Academic journal article Harvard Law Review

Constitutional Law - Substantive Due Process - Eleventh Circuit Upholds Alabama Statute Banning Sale of Sex Toys

Academic journal article Harvard Law Review

Constitutional Law - Substantive Due Process - Eleventh Circuit Upholds Alabama Statute Banning Sale of Sex Toys

Article excerpt


Last year, in Lawrence v. Texas, (1) the Supreme Court declared unconstitutional a Texas law criminalizing homosexual sodomy. (2) Following the decision, legal scholars were quick to note what appeared to be a new chapter in the Court's substantive due process jurisprudence. (3) But while Lawrence was undoubtedly an important decision, (4) it raised more questions than it answered. (5) Recently, in Williams v. Attorney General, (6) the Eleventh Circuit considered the import of the Court's decision in Lawrence and held that there is no fundamental right in the Constitution protecting the use of sex toys. (7) Although the majority was ultimately correct to uphold the Alabama statute, its restrictive reading of Lawrence was well off the mark. The dissent, in contrast, favored an unjustifiably broad interpretation of Lawrence that went beyond the limits of that case. Unfortunately, by failing to acknowledge the equal protection principles underlying the Supreme Court's watershed decision, both sides risked undermining the precedential value and cultural significance of Lawrence.

In 1998, the Alabama legislature made it a crime to distribute "any device designed or marketed as useful primarily for the stimulation of human genital organs for any thing of pecuniary value." (8) Vendors and users of "sexual devices" (9) challenged the constitutionality of the statute, contending that its implementation would violate their fundamental right to privacy and personal autonomy. (10) Plaintiffs further argued that the legislation violated due process because it did not bear a rational relationship to a legitimate state interest. (11) Applying rational basis review, the district court held that the statute was unconstitutional because it was not rationally related to the state's interest in regulating public morality. (12)

The Eleventh Circuit reversed the district court's rational basis holding, but remanded the case for further consideration of the plaintiffs' fundamental rights argument. (13) Writing for a unanimous panel, Judge Black (14) stated that the record was insufficient to allow a ruling on the as- applied fundamental rights claim because the district court "analyzed neither whether our nation has a deeply rooted history of state interference, or state non-interference, in the private sexual activity of married or unmarried persons nor whether contemporary practice bolsters or undermines any such history." (15)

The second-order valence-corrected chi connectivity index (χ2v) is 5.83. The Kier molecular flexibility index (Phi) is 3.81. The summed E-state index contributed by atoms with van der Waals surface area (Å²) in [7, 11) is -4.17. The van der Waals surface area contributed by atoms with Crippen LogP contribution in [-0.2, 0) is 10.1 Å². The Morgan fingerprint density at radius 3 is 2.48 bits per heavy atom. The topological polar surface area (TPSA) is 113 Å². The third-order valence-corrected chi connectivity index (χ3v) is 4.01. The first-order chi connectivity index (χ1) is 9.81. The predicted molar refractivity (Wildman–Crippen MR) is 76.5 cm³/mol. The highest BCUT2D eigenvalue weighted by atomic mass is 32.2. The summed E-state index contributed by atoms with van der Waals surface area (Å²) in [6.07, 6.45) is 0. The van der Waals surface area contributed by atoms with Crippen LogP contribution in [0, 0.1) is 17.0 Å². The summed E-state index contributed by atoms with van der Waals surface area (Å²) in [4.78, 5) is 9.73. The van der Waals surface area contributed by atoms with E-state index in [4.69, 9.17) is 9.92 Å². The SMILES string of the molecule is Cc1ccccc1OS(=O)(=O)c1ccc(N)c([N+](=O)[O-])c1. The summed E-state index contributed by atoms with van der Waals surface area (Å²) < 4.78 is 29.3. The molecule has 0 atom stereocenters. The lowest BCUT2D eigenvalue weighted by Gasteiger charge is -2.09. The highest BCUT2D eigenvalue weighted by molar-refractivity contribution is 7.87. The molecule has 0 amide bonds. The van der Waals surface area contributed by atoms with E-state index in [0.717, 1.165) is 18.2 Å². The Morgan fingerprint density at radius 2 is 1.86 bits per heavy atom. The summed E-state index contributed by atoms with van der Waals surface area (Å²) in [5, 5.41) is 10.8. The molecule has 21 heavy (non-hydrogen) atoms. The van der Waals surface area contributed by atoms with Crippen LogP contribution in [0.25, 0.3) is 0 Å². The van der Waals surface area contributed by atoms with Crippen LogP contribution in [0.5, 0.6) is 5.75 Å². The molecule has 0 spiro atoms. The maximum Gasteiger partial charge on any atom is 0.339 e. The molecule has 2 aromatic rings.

On its second hearing of the case, the district court again struck down the Alabama statute. (16) The district court first framed the plaintiffs' asserted liberty interest as a general "right to sexual privacy" (17) and then held that the Constitution protected this right. (18) Finding that the challenged statute was not narrowly tailored to meet a compelling state interest, (19) the district court accordingly concluded that the prohibition on the sale of sexual devices was unconstitutional. (20)

The Eleventh Circuit reversed. (21) Writing for the majority, Judge Birch (22) declined to recognize a fundamental right to sexual privacy under the Constitution. (23) The majority maintained that recognizing such a right under Lawrence would be inappropriate because "the Lawrence opinion did not employ fundamental-rights analysis and ... ultimately applied rational-basis review, rather than strict scrutiny, to the challenged statute." (24) Having deemed Lawrence inapplicable to a fundamental rights claim, the majority performed a Glucksberg analysis (25) and held that the district court "committed reversible error in concluding that the Due Process Clause 'encompass[es] a right to use sexual devices like ... vibrators, dildos, anal beads, and artificial vaginas.'" (26) In applying Glucksberg, the majority particularly disagreed with the district court's characterization of the asserted constitutional right as a liberty interest in sexual privacy. …

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